The candidate genes within the causal QTLs were functionally annotated according to the Gene Ontology (GO) and Kyoto Encyclopedia of Genes and Genomes (KEGG) databases and a gene co-expression network analysis was performed using the ClueGO [57] and STRING [58] Cytoscape plug-ins. To detect the enriched GO terms and KEGG pathways, the strengths of the relationships between terms and pathways were determined according to chance-corrected kappa statistics and visualized using ClueGO v.2.5.9 and CluePedia v.1.5.9. The term–term associations represent clusters of enriched functions and functional diversity based on a predefined kappa score. The load marker and network specificity were adjusted for Glycine max (Wm82.a2.v1) and the Global option, respectively. Gene–gene interaction networks were constructed using StringApp v.2.0.1. A confidence cutoff value of 0.65 was applied to simplify networks and eliminate duplications. Information regarding the identifiers and gene descriptions were retrieved from the String database. Data were analyzed and visualized using Cytoscape 3.9.1.

RNA extraction and quantitative real-time PCR

Immature and mature Hwanggeum and DB-088 seeds were sampled at different developmental stages (R5, R6, R6.5, R7, and R8), with three biological replicates per sample. The seeds were immediately frozen and ground to a fine powder using liquid nitrogen and a mortar and pestle. Total RNA was extracted from the ground material using the TRIzol reagent (Invitrogen, Carlsbad, CA, USA). The RNA quantity and quality were determined using a NanoDrop ND-1000 spectrophotometer (Thermo Fisher Scientific). First-strand cDNA was synthesized from the high-quality RNA using the SuperScript III First-Strand Synthesis SuperMix (Invitrogen). Gene expression levels were analyzed by quantitative real-time PCR, which was completed using the CFX96 Real-time PCR system (Bio-Rad, Hercules, CA, USA) and the iTaq Universal SYBR Green Supermix (Bio-Rad). All steps were performed as described by the manufacturer. Relative expression levels were calculated using the 2−ΔΔCt method [59], with Fbox serving as the reference gene. The primer sets (Table S1) were designed using Primer3plus (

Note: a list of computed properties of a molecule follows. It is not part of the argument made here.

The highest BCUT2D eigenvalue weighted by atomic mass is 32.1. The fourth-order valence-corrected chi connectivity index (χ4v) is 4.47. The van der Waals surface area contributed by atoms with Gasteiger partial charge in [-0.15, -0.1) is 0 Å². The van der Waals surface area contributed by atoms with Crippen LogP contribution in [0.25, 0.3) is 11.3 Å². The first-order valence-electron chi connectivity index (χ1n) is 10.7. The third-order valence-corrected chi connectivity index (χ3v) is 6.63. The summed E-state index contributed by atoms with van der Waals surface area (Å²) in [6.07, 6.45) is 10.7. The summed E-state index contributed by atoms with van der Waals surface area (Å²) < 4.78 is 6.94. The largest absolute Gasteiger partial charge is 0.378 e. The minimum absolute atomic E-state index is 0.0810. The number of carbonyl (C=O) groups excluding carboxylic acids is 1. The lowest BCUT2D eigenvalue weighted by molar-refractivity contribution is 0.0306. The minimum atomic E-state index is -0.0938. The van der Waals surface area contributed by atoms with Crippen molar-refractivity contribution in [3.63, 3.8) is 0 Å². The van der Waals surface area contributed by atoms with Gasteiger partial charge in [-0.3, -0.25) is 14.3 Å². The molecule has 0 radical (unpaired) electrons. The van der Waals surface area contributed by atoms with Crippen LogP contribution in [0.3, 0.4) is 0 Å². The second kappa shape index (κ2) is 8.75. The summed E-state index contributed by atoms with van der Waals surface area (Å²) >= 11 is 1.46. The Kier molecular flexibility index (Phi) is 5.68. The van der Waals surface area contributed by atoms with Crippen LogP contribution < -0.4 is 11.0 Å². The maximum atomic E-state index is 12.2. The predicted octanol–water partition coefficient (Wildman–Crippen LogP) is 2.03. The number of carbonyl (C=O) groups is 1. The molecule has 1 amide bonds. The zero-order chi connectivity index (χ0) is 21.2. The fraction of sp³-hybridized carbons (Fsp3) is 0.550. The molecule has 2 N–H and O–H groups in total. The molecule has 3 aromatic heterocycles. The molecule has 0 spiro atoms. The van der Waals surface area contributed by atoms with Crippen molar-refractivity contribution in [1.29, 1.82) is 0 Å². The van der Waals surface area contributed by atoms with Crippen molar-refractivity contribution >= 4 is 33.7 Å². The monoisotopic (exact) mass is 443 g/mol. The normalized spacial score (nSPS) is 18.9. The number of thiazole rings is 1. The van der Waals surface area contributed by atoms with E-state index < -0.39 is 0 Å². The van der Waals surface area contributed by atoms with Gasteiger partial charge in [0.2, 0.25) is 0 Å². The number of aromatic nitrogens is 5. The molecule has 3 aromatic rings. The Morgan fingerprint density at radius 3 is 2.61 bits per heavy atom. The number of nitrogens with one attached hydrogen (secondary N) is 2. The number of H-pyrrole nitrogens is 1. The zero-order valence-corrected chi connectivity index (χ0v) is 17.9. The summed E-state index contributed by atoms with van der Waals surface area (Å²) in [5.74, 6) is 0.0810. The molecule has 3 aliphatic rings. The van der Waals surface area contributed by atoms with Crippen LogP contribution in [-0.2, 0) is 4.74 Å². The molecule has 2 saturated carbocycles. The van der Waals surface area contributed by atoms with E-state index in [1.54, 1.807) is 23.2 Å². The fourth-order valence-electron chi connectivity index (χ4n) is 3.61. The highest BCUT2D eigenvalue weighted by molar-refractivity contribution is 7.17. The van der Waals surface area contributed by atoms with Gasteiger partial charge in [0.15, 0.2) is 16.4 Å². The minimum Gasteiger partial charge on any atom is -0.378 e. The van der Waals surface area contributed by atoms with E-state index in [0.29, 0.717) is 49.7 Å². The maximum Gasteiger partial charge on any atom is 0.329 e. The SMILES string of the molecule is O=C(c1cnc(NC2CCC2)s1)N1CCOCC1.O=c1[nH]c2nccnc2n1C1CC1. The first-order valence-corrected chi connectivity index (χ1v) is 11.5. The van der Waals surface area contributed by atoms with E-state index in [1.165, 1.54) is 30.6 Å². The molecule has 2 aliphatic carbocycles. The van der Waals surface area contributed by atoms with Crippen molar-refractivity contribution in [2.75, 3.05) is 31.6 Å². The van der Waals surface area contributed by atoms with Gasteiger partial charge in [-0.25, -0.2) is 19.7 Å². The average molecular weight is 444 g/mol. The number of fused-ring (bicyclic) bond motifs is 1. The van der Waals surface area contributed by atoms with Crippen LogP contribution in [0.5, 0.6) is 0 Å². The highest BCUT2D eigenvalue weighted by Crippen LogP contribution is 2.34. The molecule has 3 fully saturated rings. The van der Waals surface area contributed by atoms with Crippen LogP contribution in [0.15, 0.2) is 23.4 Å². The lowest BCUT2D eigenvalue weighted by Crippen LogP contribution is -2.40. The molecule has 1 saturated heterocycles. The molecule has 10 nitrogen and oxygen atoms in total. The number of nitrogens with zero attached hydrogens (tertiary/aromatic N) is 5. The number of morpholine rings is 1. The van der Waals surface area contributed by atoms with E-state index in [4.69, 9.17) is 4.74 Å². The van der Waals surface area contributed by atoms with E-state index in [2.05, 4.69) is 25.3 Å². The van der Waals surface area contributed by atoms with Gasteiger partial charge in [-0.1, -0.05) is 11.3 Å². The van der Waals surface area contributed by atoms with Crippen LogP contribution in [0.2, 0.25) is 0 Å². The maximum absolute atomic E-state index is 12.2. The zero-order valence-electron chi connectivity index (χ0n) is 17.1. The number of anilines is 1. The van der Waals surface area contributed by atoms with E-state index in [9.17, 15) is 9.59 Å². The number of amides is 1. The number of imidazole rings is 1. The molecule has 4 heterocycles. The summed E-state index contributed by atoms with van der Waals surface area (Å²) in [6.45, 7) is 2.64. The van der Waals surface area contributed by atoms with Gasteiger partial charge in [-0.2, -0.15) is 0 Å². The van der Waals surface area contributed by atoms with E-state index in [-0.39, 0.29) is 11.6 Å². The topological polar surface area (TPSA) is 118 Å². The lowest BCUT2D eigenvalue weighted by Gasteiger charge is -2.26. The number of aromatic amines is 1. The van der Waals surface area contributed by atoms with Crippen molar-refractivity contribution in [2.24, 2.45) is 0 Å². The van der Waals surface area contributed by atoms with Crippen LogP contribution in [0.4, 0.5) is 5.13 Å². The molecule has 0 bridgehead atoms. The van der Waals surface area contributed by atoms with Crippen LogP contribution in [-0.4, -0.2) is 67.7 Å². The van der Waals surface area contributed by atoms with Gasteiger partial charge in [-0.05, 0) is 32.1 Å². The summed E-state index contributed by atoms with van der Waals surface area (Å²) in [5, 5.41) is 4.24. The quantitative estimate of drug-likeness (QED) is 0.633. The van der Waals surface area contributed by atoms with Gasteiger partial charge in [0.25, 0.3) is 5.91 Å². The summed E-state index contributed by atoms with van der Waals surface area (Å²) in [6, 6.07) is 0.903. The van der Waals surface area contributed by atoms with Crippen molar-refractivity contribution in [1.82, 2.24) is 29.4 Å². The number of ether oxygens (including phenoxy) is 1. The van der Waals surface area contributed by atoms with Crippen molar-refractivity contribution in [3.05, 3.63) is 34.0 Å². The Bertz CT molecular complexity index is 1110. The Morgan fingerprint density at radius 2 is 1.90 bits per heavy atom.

Isoflavone contents and agronomic traits of the parents and the F2 population

The UPLC analysis revealed obvious differences between the isoflavone contents of Danbaek (original cultivar) and its mutant DB-088. The TI content was 4.04-fold higher for DB-088 (6,393 μg g−1) than for Danbaek (1,581 μg g−1). The DZI, GNI, and MGNI contents were more than 5-fold higher for DB-088 than for Danbaek, whereas there were no significant differences in the GLI and AGNI contents (Table S2). The individual isoflavone and TI contents in the F2 population were measured (Fig. 1). The TI contents were approximately 4.1-fold higher for DB-088 (6,393 μg g−1) than for Hwanggeum (1,558 μg g−1) (Table 1). With the exception of AGNI, the contents of each isoflavone form increased significantly in DB-088. In the F2 population, the isoflavone contents were as follows: aglycones [DZE (1.06–23.65 μg g−1), GLE (0.66–7.86 μg g−1), and GNE (3.65–72.78 μg g−1)], glucosides [DZI (11.07–430.49 μg g−1), GLI (39.92–120.36 μg g−1), and GNI (149.64–929.4 μg g−1)], malonyl-glucosides [MDZI (82.01–1,580.17 μg g−1), MGLI (29.61–260.68 μg g−1), and MGNI (507.4–3,154.96 μg g−1)], acetyl-glucosides [ADZI (42.67–294.08 μg g−1) and AGNI (0.54–6.58 μg g−1)], and TI (898.29–5,980.82 μg g−1). The contents of all isoflavone forms were significantly influenced by genotypic effects (Table 1). The analysis of the broad-sense heritability of isoflavone contents revealed H2 ranged from 0.52 (GLE) to 0.98 (GNE), indicating that genetic factors have critical effects on soybean seed isoflavone contents. Overall, the observed transgressive segregation suggested that the alleles from both parental plants contributed to the isoflavone contents in the F2 population.